I was actually surprised this figure was not higher but smaller firms in standardized plans may not have the full array of options available to them that larger companies do.

66% of  insured firms (314) used an HSA/HRA and another 11% a  sec. 125 tax favored account which means many of them are already pushing the envelope on plan funding.

The final talking point that is revving up PPACA haters is that 57% (180) of the 314 employers with plans responded that they would “likely” terminate their plans if employees had other options like the Exchanges but this depended on whether all or a large number left the corporate plan for one in the Exchange.

The real message that has gotten no attention is that 57% of firms responded positively to this question which describes what can be done under the law once Exchanges are in place, ie defined contribution plans they contribute to:

“Suppose you had a new option to purchase health insurance. Under the new option, employees would purchase health insurance in the open market and the business would send a tax-excluded contribution to the insurer to help employees pay their premiums. The business could send as much or as little as it liked. If this proposal were to become law, how likely would you be to consider substituting it for current your health insurance plan (OR as appropriate) paying a portion of your employees’ health insurance premium? “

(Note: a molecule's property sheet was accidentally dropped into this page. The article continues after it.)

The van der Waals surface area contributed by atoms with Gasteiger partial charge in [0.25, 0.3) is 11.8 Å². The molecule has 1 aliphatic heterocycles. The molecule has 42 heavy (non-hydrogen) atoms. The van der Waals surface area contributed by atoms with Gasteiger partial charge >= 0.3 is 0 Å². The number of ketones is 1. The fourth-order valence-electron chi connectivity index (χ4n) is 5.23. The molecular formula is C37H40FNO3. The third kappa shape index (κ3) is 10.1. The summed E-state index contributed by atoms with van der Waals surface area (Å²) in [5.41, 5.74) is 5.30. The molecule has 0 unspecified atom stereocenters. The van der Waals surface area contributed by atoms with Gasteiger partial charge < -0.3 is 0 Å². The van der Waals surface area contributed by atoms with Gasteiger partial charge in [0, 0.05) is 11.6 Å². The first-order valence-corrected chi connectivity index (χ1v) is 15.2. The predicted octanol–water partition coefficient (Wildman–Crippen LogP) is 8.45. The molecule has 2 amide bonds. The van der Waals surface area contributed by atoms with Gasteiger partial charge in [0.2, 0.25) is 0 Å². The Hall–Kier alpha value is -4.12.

So 57% of all 750 firms – or 454 – responded that they would likely participate in a defined contribution plan for their employees.

This actually represents an increase of nearly 50% over the 42% providing plans today that could provide some form of employer funding to their employees.

So pre PPACA 42% are providing coverage and post PPACA 63% would likely provide a defined contribution style plan to their employees.

This looks to me like the law may actually work as intended to close the coverage gap for the <50 market and especially under 20 employee market.

Click the graphic above to download the study for yourself.

State Exchange and PPACA Lawsuit Map

July 25, 2011

This map overlays several items of interest those keeping track of the PPACA debate.

  • States in the PPACA lawsuits are highlighted by dots below and
  • State colors denote the status of Exchanges
It is no surprise that the states with the worst overall health ratings from the Kaiser Foundation lead the way on both lawsuits and fighting setting up exchanges.
Sadl, most of these are in the deep south which is no surprise.

The Biggest Lie Ever on PPACA Debunked

July 24, 2011

One simple question to start:

How do we measure job growth every month?

  • The new jobs report that every media outlet publishes

What is the worst month of growth we have had since growth turned positive?

  • last month , 18,000 jobs. April was 300K or so.…

Since job growth turned positive over 3M jobs have been created.

So what does this chart below measure?

The average CHANGE, month to month of growth – NOT the total growth – by the periods it established to try and make a point.

  • So if on month 1 100K jobs were created then the change from the prior month were zero were created would be 1ook.
  • If month 2 101K were created the change is – 1K and so on.

So what does this chart mean? NOTHING.

There is no correlation with  the passage of PPACA and the idea that there could be stretches credulity to its breaking point.